The most shocking fact is that the top 0.1% of society owns as much wealth as the bottom 90%, and that was in 2013, so by now the top 0.1% of society has more wealth than the bottom 90%. The only time this has happened before was in the years leading up to the Great Depression of the 1930s. Also, apparently the economic situation was similar right before the French Revolution.

Notably, even during the worst of the Great Depression the top 0.1% continued to hold more assets than the bottom 90%, which intuitively makes sense since most people could not afford food or a place to live. In other words, a small fraction of all the people had wealth during the Great Depression while most people suffered extreme poverty. This is perhaps a glimpse of what is to come.

Bitcoin (BTC) Has The Potential to Solve the Wealth Inequality Issue

In the Bitcoin (BTC) genesis block, Satoshi Nakamoto included the statement “03/Jan/2009 Chancellor on brink of second bailout for banks”. This alluded to one of Satoshi’s primary reasons for creating Bitcoin (BTC), which was to fight against centralized currency manipulation by providing a decentralized currency for the world. Indeed, Satoshi launched Bitcoin (BTC) in the midst of the Great Recession of 2008.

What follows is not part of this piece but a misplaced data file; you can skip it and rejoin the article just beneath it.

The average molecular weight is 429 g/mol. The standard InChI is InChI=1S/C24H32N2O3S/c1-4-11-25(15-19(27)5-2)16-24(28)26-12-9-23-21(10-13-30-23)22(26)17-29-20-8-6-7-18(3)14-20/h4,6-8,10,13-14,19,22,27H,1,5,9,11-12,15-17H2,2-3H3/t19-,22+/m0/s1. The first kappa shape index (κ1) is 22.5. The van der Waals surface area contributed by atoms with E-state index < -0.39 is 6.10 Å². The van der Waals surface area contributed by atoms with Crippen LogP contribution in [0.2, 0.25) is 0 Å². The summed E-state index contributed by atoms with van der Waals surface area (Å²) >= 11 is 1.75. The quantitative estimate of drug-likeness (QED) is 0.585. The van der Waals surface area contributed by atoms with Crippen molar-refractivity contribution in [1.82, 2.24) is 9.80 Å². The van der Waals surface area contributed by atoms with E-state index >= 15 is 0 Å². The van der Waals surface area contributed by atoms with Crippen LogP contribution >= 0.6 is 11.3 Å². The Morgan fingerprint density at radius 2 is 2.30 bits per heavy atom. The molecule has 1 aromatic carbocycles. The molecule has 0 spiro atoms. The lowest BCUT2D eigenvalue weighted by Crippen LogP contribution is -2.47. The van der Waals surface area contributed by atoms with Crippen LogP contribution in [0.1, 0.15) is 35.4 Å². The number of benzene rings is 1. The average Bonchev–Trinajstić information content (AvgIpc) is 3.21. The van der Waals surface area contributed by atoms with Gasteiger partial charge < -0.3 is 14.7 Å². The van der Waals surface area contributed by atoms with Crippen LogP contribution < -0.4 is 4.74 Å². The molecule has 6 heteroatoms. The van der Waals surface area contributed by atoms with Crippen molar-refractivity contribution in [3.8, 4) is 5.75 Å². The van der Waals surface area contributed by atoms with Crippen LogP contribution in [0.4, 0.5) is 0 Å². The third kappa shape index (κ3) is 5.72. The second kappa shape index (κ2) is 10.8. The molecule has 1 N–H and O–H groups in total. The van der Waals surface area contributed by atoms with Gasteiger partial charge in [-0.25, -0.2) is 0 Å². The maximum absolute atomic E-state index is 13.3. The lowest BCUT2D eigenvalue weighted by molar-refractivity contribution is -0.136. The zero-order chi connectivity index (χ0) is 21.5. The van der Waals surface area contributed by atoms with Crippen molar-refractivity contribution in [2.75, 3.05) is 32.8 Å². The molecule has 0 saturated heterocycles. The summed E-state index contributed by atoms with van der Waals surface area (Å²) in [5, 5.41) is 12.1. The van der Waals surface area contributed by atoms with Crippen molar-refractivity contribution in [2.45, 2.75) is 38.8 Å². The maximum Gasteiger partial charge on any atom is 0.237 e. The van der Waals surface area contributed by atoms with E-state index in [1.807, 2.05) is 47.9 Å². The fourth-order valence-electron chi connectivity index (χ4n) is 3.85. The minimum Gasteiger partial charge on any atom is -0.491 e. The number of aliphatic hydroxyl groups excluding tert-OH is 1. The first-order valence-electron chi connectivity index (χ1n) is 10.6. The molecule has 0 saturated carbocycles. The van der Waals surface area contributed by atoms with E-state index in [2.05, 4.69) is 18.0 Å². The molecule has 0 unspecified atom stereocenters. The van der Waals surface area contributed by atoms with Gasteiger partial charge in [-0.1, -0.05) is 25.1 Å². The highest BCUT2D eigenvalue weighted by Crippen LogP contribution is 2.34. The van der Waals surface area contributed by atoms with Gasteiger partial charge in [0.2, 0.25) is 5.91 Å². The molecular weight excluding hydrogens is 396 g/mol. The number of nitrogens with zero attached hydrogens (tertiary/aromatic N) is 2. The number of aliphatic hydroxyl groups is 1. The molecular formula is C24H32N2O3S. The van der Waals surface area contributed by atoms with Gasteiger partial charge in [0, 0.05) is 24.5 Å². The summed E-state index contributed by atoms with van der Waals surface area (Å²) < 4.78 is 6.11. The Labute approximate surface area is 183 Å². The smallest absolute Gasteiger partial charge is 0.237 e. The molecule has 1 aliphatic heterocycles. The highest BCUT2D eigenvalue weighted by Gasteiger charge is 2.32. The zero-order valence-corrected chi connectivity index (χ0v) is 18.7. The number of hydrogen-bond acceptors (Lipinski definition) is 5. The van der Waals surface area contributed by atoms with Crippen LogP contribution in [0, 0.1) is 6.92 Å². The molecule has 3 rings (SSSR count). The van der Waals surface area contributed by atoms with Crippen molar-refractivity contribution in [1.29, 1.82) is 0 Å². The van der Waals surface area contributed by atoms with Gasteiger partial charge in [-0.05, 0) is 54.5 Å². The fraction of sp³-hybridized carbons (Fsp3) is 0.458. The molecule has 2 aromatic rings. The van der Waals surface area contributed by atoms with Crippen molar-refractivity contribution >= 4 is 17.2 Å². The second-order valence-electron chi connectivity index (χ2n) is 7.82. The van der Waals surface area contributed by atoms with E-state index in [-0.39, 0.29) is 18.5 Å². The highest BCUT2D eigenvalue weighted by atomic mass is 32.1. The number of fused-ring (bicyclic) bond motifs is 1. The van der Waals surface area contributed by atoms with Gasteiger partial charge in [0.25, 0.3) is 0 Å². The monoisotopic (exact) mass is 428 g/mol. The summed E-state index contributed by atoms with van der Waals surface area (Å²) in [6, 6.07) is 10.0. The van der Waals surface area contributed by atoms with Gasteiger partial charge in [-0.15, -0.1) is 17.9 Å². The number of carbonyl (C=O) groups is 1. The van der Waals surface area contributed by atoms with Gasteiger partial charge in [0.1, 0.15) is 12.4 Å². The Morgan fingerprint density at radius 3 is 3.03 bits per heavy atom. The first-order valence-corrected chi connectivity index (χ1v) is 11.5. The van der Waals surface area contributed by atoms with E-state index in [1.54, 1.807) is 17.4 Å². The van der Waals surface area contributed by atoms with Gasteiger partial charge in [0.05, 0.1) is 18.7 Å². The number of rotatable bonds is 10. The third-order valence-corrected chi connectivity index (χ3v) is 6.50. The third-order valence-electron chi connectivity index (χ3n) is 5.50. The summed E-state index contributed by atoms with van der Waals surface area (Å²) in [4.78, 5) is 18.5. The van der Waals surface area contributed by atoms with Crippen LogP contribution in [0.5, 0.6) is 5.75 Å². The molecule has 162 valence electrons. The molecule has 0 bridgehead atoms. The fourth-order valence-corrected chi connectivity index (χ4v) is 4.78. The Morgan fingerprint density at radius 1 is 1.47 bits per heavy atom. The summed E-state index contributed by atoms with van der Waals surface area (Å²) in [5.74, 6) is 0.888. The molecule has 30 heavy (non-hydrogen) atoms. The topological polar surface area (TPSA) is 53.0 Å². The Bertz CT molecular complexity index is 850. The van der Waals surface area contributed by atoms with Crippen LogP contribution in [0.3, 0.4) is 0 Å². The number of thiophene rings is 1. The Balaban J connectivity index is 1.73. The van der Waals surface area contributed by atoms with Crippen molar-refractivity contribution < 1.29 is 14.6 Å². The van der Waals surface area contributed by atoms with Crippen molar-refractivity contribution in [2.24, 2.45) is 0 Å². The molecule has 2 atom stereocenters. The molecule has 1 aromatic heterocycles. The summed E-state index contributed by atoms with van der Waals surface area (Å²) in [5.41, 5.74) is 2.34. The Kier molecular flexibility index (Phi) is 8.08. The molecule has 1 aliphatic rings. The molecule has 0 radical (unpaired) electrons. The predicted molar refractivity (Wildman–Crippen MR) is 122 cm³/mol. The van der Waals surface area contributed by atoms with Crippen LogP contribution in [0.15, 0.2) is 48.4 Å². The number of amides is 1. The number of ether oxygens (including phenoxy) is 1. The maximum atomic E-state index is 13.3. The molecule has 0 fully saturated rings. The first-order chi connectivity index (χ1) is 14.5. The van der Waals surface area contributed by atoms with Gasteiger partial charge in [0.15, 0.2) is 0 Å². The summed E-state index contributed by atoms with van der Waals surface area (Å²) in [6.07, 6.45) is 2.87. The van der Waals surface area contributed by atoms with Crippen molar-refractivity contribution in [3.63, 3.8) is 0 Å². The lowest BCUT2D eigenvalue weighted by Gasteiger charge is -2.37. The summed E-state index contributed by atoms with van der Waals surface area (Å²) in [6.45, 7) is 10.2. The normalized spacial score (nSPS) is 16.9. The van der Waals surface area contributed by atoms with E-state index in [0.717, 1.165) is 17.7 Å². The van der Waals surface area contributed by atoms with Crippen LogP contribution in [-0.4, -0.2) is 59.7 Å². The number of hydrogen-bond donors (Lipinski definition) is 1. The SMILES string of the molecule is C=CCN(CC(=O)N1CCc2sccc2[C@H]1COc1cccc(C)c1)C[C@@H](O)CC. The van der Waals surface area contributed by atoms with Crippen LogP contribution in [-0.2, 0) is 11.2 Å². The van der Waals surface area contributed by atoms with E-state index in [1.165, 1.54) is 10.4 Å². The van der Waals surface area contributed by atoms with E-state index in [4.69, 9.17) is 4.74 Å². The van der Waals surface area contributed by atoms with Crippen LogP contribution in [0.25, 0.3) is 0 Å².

Additionally, a month after launching Bitcoin (BTC) Satoshi explicitly saidThe root problem with conventional currency is all the trust that’s required to make it work. The central bank must be trusted not to debase the currency, but the history of fiat currencies is full of breaches of that trust.”

Satoshi’s words could not have been more accurate since, in the years after, the Federal Reserve printed trillions of dollars. In this specific quote, Satoshi is referencing how money printing causes centralized fiat currency to lose value, but the other serious issue with money printing is that it leads to drastic wealth inequality.

The problem is that fiat currency and Central Banks almost completely control the global economy for now, especially the USD and the Federal Reserve, so even though Bitcoin (BTC) exists, it cannot solve this issue completely.

People can choose to own Bitcoin (BTC) and protect themselves against inflation and even make money long term, so that is one way Bitcoin (BTC) helps as of now. However, wealth inequality is so drastic that the lower and middle classes can barely afford to own Bitcoin (BTC), so for a large fraction of the population this is not even an option.

If the great economic crash finally does come, perhaps at that point countries will have a chance to switch over to Bitcoin (BTC) as a primary currency. Already, the crash has come for some countries like Venezuela, Zimbabwe, Iran, and Lebanon, but unfortunately the trend so far is toward governments trying to suppress cryptocurrency activity even when local fiat currencies collapse.

Therefore, the scenario that Bitcoin (BTC) becomes the primary global currency is highly speculative and uncertain. Governments will not easily let go of controlling fiat currency and Central Banks even if the system completely fails since that is where most of their power is derived from. That being said, if Bitcoin (BTC) did become the primary global currency, Central Banks and governments will no longer be able to manipulate currency, possibly resolving the wealth inequality issue of the modern era and preventing it from reemerging.